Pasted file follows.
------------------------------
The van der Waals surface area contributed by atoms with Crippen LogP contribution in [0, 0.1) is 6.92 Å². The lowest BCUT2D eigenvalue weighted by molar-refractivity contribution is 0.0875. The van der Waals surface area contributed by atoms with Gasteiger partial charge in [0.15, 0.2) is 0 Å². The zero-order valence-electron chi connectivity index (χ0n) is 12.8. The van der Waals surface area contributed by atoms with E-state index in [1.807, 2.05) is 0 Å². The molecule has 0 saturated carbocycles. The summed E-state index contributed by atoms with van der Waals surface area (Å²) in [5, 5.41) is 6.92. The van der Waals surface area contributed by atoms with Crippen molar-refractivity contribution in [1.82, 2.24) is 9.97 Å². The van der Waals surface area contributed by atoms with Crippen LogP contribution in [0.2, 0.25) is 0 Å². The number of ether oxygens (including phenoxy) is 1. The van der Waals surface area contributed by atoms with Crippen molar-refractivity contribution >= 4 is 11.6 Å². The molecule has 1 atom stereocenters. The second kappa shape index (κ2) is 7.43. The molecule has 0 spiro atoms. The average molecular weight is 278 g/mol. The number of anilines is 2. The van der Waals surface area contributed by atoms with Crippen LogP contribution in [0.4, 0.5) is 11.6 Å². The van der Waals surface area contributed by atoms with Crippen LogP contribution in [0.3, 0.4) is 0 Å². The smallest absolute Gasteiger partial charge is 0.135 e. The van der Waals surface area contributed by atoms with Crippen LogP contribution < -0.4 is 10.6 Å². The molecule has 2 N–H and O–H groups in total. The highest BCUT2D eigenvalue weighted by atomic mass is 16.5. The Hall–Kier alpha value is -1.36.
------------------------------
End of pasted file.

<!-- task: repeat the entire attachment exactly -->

The van der Waals surface area contributed by atoms with Crippen LogP contribution in [0, 0.1) is 6.92 Å². The lowest BCUT2D eigenvalue weighted by molar-refractivity contribution is 0.0875. The van der Waals surface area contributed by atoms with Gasteiger partial charge in [0.15, 0.2) is 0 Å². The zero-order valence-electron chi connectivity index (χ0n) is 12.8. The van der Waals surface area contributed by atoms with E-state index in [1.807, 2.05) is 0 Å². The molecule has 0 saturated carbocycles. The summed E-state index contributed by atoms with van der Waals surface area (Å²) in [5, 5.41) is 6.92. The van der Waals surface area contributed by atoms with Crippen molar-refractivity contribution in [1.82, 2.24) is 9.97 Å². The van der Waals surface area contributed by atoms with Crippen LogP contribution in [0.2, 0.25) is 0 Å². The number of ether oxygens (including phenoxy) is 1. The van der Waals surface area contributed by atoms with Crippen molar-refractivity contribution >= 4 is 11.6 Å². The molecule has 1 atom stereocenters. The second kappa shape index (κ2) is 7.43. The molecule has 0 spiro atoms. The average molecular weight is 278 g/mol. The number of anilines is 2. The van der Waals surface area contributed by atoms with Crippen LogP contribution in [0.4, 0.5) is 11.6 Å². The van der Waals surface area contributed by atoms with Crippen LogP contribution in [0.3, 0.4) is 0 Å². The smallest absolute Gasteiger partial charge is 0.135 e. The van der Waals surface area contributed by atoms with Crippen LogP contribution < -0.4 is 10.6 Å². The molecule has 2 N–H and O–H groups in total. The highest BCUT2D eigenvalue weighted by atomic mass is 16.5. The Hall–Kier alpha value is -1.36.